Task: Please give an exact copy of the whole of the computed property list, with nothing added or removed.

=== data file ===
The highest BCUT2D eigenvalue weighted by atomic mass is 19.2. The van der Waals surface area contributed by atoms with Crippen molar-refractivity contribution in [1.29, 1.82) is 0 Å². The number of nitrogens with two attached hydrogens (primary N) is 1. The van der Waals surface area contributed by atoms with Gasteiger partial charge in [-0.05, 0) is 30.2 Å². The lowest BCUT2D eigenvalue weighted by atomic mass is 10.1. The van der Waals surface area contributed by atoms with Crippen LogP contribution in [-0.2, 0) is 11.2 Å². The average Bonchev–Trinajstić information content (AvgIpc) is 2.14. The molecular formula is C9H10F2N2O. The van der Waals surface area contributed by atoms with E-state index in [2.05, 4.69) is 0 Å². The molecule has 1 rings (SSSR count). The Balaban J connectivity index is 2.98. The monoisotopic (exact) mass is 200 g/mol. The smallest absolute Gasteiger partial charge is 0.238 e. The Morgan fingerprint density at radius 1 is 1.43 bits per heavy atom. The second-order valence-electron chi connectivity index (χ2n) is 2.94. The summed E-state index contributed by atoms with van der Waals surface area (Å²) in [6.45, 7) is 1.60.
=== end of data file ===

The highest BCUT2D eigenvalue weighted by atomic mass is 19.2. The van der Waals surface area contributed by atoms with Crippen molar-refractivity contribution in [1.29, 1.82) is 0 Å². The number of nitrogens with two attached hydrogens (primary N) is 1. The van der Waals surface area contributed by atoms with Gasteiger partial charge in [-0.05, 0) is 30.2 Å². The lowest BCUT2D eigenvalue weighted by atomic mass is 10.1. The van der Waals surface area contributed by atoms with Crippen LogP contribution in [-0.2, 0) is 11.2 Å². The average Bonchev–Trinajstić information content (AvgIpc) is 2.14. The molecular formula is C9H10F2N2O. The van der Waals surface area contributed by atoms with E-state index in [2.05, 4.69) is 0 Å². The molecule has 1 rings (SSSR count). The Balaban J connectivity index is 2.98. The monoisotopic (exact) mass is 200 g/mol. The smallest absolute Gasteiger partial charge is 0.238 e. The Morgan fingerprint density at radius 1 is 1.43 bits per heavy atom. The second-order valence-electron chi connectivity index (χ2n) is 2.94. The summed E-state index contributed by atoms with van der Waals surface area (Å²) in [6.45, 7) is 1.60.